* It dodged the eligibility issue in dismissing an appeal from Valerie Bailey, disqualified from the ballot in Pulaski County on account of a long suspension of her law license in the years preceding her filing. It dismissed her appeal on technical grounds. It said she had not moved expeditiously enough to challenge the lower court’s decision. She thinks they dropped the ball, saying, “At the very least the Court should have reversed Judge Cole’s declaratory judgment against me, and ruled that I am eligible for the exact same reasons that apply to Fox’s eligibility.”

The Bailey decision was unanimous, but Special Justice Woody Bassett wrote a concurring opinion in which he said he believed Bailey met the qualifications for running as set out in the other decisions, though her law license was in suspension from 2004 to 2011. He said, however, that her appeal was moot for the reasons described in the majority opinion.
The Supreme Court also affirmed Judge Tim Fox’s decision finding unconstitutional a State Board of Election Commission rule intended to fix an oversight in the new Voter ID law that left absentee voters without the same ability in-person voters have to cure failure to initially provide valid ID. But the court reversed his decision that the whole Voter ID law was unconstitutional. It was not a substantive ruling. The Supreme Court said the validity of the whole law had not been developed in this lawsuit. A separate lawsuit is challenging the Voter ID law. Fox also issued a summary judgment striking down the law in that case but stayed that ruling pending appeal. The Voter ID law has been effect in early voting in the primary and will remain in effect. But the full challenge of the Voter ID lawsuit, in a case mounted by the ACLU and the Arkansas Public Law Center, will continue. It will be a long road. Fox issued a summary judgment in the overall challenge based on a reading of the law. The Supreme Court seems likely, based on today’s decision, to eventually order him to fully develop testimony in the case.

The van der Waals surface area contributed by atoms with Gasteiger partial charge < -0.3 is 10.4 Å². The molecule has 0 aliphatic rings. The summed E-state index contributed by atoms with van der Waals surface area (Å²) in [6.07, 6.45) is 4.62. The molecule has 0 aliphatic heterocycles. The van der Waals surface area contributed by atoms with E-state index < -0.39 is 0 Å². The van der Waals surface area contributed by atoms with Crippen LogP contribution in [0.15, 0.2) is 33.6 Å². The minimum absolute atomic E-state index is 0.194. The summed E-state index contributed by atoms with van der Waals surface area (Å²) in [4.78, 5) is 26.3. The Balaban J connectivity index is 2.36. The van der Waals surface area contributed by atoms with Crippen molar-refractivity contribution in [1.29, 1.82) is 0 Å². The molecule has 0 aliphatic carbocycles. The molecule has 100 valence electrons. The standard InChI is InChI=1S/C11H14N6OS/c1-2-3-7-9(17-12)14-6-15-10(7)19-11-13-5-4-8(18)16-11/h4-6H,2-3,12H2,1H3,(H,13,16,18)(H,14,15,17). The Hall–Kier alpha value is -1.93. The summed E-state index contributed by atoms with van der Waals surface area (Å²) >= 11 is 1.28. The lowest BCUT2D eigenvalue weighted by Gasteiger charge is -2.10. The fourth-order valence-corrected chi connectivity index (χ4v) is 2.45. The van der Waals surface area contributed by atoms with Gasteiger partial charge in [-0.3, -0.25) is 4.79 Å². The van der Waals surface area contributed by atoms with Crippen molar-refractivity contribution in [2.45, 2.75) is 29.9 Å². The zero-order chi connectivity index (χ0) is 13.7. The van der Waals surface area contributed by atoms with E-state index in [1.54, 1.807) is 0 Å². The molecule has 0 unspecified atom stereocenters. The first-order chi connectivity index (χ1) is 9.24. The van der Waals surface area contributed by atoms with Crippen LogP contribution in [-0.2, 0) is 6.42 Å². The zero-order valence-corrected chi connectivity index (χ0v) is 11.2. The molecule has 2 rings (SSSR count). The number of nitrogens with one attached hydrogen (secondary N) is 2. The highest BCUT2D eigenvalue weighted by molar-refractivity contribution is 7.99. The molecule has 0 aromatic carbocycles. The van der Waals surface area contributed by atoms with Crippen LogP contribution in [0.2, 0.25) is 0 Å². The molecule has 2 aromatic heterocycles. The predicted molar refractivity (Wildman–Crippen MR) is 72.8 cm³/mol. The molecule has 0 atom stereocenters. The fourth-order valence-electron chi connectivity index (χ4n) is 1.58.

Justices Baker and Hart dissented from the majority saying the majority was wrong for saying the circuit court reached the right result for the wrong reason. They noted that under Fox’s ruling, which invalidated the whole law, absentee voters wouldn’t have to produce ID. Under the majority opinion, they’ll still have to produce an ID but have no means to cure the problem. Thus, she said, the reason was right, but the result was not. They’d have remanded for further proceedings, presumably to address the unequal position in which absentee voters find themselves.

The cases were heard by a court with three special justices — Todd Turner, Woody Bassett and Raymond Abramson. Justices Paul Danielson, Karen Baker and Courtney Goodson recused themselves. All seven members of the Supreme Court had been tardy in fee payment at some time in their legal careers — Baker and Goodson during periods in the required years of legal service necessary to qualify to run for judge.